keywords = "Child health, Health insurance, Hospitalizations, Medicaid, USA, Utilization",
author = "R. Kaestner and T. Joyce and Racine, {Andrew D.}",
year = "2001",
doi = "10.1016/S0277-9536(00)00133-7",
language = "English (US)",
volume = "52",
pages = "305--313",
journal = "Social Science and Medicine",
issn = "0277-9536",
publisher = "Elsevier Limited",
number = "2",

}

TY - JOUR

T1 - Medicaid eligibility and the incidence of ambulatory care sensitive hospitalizations for children

AU - Kaestner, R.

AU - Joyce, T.

AU - Racine, Andrew D.

PY - 2001

Y1 - 2001

N2 - In this study we investigate the effect of Medicaid on children's health, as measured by the incidence of ambulatory care sensitive (ACS) hospitalizations in the USA. The use of ACS hospitalizations is a unique contribution of our study. ACS discharges are known to be sensitive to better primary care and greater medical intervention and are objective measures of children's health. The results of this analysis were mixed. We found relatively robust evidence that the Medicaid expansions decreased the incidence of ACS hospitalizations among children age 2-6 from very low-income areas. For other groups of children, our results were less consistent. There was some evidence, although not uniform, that the Medicaid expansions improved the health of children age 2-6 from what we refer to as near-poor areas, areas with a median family income between $25,000 and 30,000. For older children, age 7-9, we found little evidence that the Medicaid expansions improved their health. Copyright (C) 2000 Elsevier Science Ltd.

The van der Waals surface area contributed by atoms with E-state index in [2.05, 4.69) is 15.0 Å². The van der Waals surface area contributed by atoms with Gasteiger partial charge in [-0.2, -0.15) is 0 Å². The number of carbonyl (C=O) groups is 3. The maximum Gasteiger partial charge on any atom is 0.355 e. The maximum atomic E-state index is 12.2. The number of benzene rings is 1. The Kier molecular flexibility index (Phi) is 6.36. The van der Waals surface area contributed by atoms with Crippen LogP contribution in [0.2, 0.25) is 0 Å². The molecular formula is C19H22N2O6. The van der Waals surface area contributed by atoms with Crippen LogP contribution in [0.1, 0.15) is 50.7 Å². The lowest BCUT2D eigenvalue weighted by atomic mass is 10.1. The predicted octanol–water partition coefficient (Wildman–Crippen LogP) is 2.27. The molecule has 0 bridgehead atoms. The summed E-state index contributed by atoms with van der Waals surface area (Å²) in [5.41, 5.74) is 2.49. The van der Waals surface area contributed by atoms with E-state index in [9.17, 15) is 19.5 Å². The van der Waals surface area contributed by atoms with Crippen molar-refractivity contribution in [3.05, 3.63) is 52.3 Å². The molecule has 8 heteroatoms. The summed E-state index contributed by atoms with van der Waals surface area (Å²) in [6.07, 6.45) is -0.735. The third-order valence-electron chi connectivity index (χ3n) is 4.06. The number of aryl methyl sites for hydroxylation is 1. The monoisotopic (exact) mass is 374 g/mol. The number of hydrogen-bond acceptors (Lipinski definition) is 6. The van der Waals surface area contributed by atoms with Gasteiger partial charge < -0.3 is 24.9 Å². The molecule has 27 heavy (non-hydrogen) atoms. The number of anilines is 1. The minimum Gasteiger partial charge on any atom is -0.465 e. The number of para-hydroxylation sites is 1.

AB - In this study we investigate the effect of Medicaid on children's health, as measured by the incidence of ambulatory care sensitive (ACS) hospitalizations in the USA. The use of ACS hospitalizations is a unique contribution of our study. ACS discharges are known to be sensitive to better primary care and greater medical intervention and are objective measures of children's health. The results of this analysis were mixed. We found relatively robust evidence that the Medicaid expansions decreased the incidence of ACS hospitalizations among children age 2-6 from very low-income areas. For other groups of children, our results were less consistent. There was some evidence, although not uniform, that the Medicaid expansions improved the health of children age 2-6 from what we refer to as near-poor areas, areas with a median family income between $25,000 and 30,000. For older children, age 7-9, we found little evidence that the Medicaid expansions improved their health. Copyright (C) 2000 Elsevier Science Ltd.

KW - Child health

KW - Health insurance

KW - Hospitalizations

KW - Medicaid

KW - USA

KW - Utilization

UR - http://www.scopus.com/inward/record.url?scp=0035234347&partnerID=8YFLogxK

UR - http://www.scopus.com/inward/citedby.url?scp=0035234347&partnerID=8YFLogxK

U2 - 10.1016/S0277-9536(00)00133-7

DO - 10.1016/S0277-9536(00)00133-7

M3 - Article

C2 - 11144786

AN - SCOPUS:0035234347

VL - 52

SP - 305

EP - 313

JO - Social Science and Medicine

JF - Social Science and Medicine

SN - 0277-9536

IS - 2

ER -